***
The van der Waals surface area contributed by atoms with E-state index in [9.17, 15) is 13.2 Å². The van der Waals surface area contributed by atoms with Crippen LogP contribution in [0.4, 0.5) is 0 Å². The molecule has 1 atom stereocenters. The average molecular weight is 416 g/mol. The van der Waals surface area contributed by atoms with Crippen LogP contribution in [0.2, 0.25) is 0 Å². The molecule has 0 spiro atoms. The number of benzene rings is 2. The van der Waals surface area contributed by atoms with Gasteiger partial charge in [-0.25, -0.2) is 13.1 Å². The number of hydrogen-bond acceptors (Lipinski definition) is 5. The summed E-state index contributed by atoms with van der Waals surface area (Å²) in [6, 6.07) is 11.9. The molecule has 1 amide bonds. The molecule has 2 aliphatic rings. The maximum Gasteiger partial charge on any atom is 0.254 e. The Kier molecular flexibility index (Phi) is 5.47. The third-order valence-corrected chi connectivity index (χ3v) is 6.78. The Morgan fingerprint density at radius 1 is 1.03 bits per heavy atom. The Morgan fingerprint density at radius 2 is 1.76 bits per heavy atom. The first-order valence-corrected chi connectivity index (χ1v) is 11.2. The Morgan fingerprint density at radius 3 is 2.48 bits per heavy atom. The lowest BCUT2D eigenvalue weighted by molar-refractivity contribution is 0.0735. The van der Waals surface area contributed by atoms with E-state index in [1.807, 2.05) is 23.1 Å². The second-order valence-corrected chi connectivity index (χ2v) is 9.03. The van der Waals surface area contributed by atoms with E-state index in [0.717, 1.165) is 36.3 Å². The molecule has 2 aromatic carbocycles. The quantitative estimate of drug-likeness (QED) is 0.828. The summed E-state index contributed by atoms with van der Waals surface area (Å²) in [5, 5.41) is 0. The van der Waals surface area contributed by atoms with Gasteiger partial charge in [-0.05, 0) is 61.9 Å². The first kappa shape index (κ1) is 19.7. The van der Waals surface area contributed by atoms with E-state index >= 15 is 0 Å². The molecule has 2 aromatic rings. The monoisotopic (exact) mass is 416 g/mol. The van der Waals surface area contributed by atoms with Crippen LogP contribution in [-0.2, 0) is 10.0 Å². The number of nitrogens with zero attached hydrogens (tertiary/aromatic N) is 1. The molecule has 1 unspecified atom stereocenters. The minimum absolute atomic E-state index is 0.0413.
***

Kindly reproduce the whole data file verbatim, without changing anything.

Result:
The van der Waals surface area contributed by atoms with E-state index in [9.17, 15) is 13.2 Å². The van der Waals surface area contributed by atoms with Crippen LogP contribution in [0.4, 0.5) is 0 Å². The molecule has 1 atom stereocenters. The average molecular weight is 416 g/mol. The van der Waals surface area contributed by atoms with Crippen LogP contribution in [0.2, 0.25) is 0 Å². The molecule has 0 spiro atoms. The number of benzene rings is 2. The van der Waals surface area contributed by atoms with Gasteiger partial charge in [-0.25, -0.2) is 13.1 Å². The number of hydrogen-bond acceptors (Lipinski definition) is 5. The summed E-state index contributed by atoms with van der Waals surface area (Å²) in [6, 6.07) is 11.9. The molecule has 1 amide bonds. The molecule has 2 aliphatic rings. The maximum Gasteiger partial charge on any atom is 0.254 e. The Kier molecular flexibility index (Phi) is 5.47. The third-order valence-corrected chi connectivity index (χ3v) is 6.78. The Morgan fingerprint density at radius 1 is 1.03 bits per heavy atom. The Morgan fingerprint density at radius 2 is 1.76 bits per heavy atom. The first-order valence-corrected chi connectivity index (χ1v) is 11.2. The Morgan fingerprint density at radius 3 is 2.48 bits per heavy atom. The lowest BCUT2D eigenvalue weighted by molar-refractivity contribution is 0.0735. The van der Waals surface area contributed by atoms with E-state index in [1.807, 2.05) is 23.1 Å². The second-order valence-corrected chi connectivity index (χ2v) is 9.03. The van der Waals surface area contributed by atoms with E-state index in [0.717, 1.165) is 36.3 Å². The molecule has 2 aromatic carbocycles. The quantitative estimate of drug-likeness (QED) is 0.828. The summed E-state index contributed by atoms with van der Waals surface area (Å²) in [5, 5.41) is 0. The van der Waals surface area contributed by atoms with Gasteiger partial charge in [-0.05, 0) is 61.9 Å². The first kappa shape index (κ1) is 19.7. The van der Waals surface area contributed by atoms with E-state index >= 15 is 0 Å². The molecule has 2 aromatic rings. The monoisotopic (exact) mass is 416 g/mol. The van der Waals surface area contributed by atoms with Crippen LogP contribution in [-0.2, 0) is 10.0 Å². The number of nitrogens with zero attached hydrogens (tertiary/aromatic N) is 1. The molecule has 1 unspecified atom stereocenters. The minimum absolute atomic E-state index is 0.0413.